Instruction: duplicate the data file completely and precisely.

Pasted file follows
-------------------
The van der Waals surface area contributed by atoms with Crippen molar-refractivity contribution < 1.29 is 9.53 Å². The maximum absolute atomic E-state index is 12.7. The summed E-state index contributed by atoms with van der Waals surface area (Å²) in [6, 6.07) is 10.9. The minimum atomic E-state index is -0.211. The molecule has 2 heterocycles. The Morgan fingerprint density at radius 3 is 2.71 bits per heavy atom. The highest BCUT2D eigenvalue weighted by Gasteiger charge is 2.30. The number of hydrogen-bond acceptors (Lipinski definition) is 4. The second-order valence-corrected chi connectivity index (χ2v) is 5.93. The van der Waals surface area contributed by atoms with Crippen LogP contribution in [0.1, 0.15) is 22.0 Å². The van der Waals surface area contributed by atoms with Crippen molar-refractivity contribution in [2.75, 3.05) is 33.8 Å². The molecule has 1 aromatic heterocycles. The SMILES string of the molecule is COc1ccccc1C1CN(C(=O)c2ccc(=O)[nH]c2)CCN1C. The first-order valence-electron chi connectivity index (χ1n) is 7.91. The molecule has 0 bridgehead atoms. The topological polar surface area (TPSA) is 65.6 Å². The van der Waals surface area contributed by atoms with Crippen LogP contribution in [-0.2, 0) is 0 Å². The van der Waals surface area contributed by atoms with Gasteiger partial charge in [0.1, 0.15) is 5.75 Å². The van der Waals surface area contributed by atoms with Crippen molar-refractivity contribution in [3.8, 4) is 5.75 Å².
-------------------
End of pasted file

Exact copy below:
The van der Waals surface area contributed by atoms with Crippen molar-refractivity contribution < 1.29 is 9.53 Å². The maximum absolute atomic E-state index is 12.7. The summed E-state index contributed by atoms with van der Waals surface area (Å²) in [6, 6.07) is 10.9. The minimum atomic E-state index is -0.211. The molecule has 2 heterocycles. The Morgan fingerprint density at radius 3 is 2.71 bits per heavy atom. The highest BCUT2D eigenvalue weighted by Gasteiger charge is 2.30. The number of hydrogen-bond acceptors (Lipinski definition) is 4. The second-order valence-corrected chi connectivity index (χ2v) is 5.93. The van der Waals surface area contributed by atoms with Crippen LogP contribution in [0.1, 0.15) is 22.0 Å². The van der Waals surface area contributed by atoms with Crippen molar-refractivity contribution in [2.75, 3.05) is 33.8 Å². The molecule has 1 aromatic heterocycles. The SMILES string of the molecule is COc1ccccc1C1CN(C(=O)c2ccc(=O)[nH]c2)CCN1C. The first-order valence-electron chi connectivity index (χ1n) is 7.91. The molecule has 0 bridgehead atoms. The topological polar surface area (TPSA) is 65.6 Å². The van der Waals surface area contributed by atoms with Crippen LogP contribution in [-0.2, 0) is 0 Å². The van der Waals surface area contributed by atoms with Gasteiger partial charge in [0.1, 0.15) is 5.75 Å². The van der Waals surface area contributed by atoms with Crippen molar-refractivity contribution in [3.8, 4) is 5.75 Å².